Matt Groening to Receive WGA Honors
Triggered by this breakout popularity, The Simpsons was soon spun off by FOX into a half-hour animated series (developed by James L. Brooks and Matt Groening and Sam Simon), which first aired on December 17, 1989, fittingly with a Christmas special, followed by the series premiere on January 14, 1990. Since then, The Simpsons has gone on to become the longest-running scripted series in TV history – animated, comedy, or otherwise – and was named “Best Show of the 20th Century” by Time Magazine.
Much more than an international hit recognized by audiences around the world, the series has transcended entertainment to become a bona fide pop cultural phenomenon and, with over two decades on the air and counting, has emerged as one of the most genre-defying, boundary-pushing entertainment franchises ever, spawning not only a licensing and merchandising empire (everything from theme park rides to postage stamps), but also ushering in animation as a viable genre in network primetime television.
Groening followed up the wildly popular, acclaimed The Simpsons by creating the sci-fi animated series Futurama (developed by Groening and David X. Cohen), which first ran on FOX for several seasons from 1999-2003 and is currently one of the top-rated shows on Comedy Central, having aired on the network since 2008.
Over the course of his career, Groening has garnered multiple Emmy Awards (including shared Emmys for Outstanding Animated Program Emmys for Futurama in 2011 and 2002, and Outstanding Animated Program for The Simpsons in 2008, 2006, 2003, 2001, 2000, 1998, 1997, 1995, 1991, and 1990), the Peabody Award, Annie Awards (including the Winsor McKay Award, shared with fellow animation writers Brad Bird and Eric Goldberg), and the Rueben Award for Outstanding Cartoonist of the Year, the highest honor presented by the National Cartoonist Society. Most recently, Groening received his own Star on Hollywood’s Walk of Fame in February 2012.
During its two decades-plus on the air, The Simpsons has earned eight Writers Guild Awards for animation writing and numerous WGA nominations. In the 10th season of the show’s run, Groening supported his writers in their fight to secure WGA coverage for The Simpsons, which in turn set a jurisdictional precedent for primetime network animation, paving the way for hit series such as Futurama, King of the Hill, and Family Guy to all be made under a Writers Guild contract.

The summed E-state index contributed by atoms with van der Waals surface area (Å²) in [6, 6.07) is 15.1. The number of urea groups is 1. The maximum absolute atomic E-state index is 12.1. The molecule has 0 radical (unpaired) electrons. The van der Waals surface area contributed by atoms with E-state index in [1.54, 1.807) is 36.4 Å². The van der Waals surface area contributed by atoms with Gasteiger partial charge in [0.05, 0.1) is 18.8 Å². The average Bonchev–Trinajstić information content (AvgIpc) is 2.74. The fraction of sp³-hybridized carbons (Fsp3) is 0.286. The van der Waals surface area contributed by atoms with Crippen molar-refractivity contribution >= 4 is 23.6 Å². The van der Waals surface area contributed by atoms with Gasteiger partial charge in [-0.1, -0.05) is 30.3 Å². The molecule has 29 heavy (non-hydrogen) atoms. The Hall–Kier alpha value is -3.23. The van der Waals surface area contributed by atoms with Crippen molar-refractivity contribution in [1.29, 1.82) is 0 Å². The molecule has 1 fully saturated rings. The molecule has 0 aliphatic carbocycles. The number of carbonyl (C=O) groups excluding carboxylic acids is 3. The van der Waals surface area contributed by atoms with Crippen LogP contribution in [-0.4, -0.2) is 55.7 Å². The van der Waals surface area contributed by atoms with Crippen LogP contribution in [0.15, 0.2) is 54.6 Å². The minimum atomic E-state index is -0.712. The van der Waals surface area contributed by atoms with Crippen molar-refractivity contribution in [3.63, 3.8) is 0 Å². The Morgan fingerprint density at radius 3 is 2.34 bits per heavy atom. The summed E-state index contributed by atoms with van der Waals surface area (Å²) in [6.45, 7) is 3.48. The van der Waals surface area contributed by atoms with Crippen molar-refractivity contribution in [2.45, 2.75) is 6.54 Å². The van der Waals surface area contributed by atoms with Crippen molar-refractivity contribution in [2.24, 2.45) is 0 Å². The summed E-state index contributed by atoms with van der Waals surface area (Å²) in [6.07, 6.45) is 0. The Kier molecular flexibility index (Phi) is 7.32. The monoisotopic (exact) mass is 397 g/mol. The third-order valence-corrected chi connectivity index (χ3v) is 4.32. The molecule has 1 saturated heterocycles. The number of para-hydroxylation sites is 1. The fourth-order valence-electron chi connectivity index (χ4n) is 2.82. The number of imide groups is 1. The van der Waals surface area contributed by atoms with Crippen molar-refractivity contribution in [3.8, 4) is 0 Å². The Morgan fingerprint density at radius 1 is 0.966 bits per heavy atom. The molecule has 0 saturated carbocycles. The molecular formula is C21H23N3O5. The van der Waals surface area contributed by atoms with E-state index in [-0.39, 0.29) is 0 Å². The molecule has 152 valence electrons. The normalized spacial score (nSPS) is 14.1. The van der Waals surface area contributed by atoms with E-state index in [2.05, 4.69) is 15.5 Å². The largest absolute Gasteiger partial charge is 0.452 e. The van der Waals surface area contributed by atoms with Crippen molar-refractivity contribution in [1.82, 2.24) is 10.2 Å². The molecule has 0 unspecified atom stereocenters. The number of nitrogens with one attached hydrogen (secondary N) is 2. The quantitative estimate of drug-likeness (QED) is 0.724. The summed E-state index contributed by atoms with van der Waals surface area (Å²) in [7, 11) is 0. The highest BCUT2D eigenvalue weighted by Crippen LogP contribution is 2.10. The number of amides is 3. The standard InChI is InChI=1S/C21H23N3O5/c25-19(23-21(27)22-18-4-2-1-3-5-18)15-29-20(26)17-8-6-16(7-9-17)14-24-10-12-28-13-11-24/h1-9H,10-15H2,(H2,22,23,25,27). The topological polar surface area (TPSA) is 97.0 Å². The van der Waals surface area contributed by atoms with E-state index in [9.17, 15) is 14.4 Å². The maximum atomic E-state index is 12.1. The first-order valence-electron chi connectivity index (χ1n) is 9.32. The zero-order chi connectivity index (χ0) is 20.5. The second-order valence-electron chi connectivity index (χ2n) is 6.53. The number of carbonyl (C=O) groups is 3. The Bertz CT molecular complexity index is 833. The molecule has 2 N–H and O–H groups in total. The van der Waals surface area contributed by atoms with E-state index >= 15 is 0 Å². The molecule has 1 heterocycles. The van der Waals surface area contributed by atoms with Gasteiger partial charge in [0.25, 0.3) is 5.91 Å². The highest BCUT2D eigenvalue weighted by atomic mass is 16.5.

In the publishing arena, Groening’s signature Life in Hell cartoons have been collected in a best-selling series of books with over two million copies in print, including Love is Hell, Work is Hell, School is Hell, Childhood is Hell, Akbar & Jeff’s Guide to Life, Greetings from Hell, With Love from Hell, The Road to Hell, and Love is Still Hell. He is the publisher of Bongo Comics, which releases numerous titles based on his two hit series, including Simpsons Comics, Bart Simpsons Comics, Radioactive Man Comics, Lisa Comics, and Futurama Comics.
The WGAW’s AWC Animation Writing Award is given to members of the Animation Writers Caucus or Writers Guild who have advanced the literature of animation in film and/or television throughout the years and made outstanding contributions to the profession of the animation writer. Founded in 1994, the WGAW’s Animation Writers Caucus represents over 600 animation writers and works to advance economic and creative conditions in the field. Through organizing efforts, educational events, and networking opportunities, the Guild’s AWC is a leading proponent for animation writers. Previous AWC Animation Writing Award honorees include Mike Scully, Al Jean & Mike Reiss, Brad Bird, Linda Woolverton, Stan Berkowitz, Dwayne McDuffie, and Earl Kress.
Source: The Writers Guild of America, West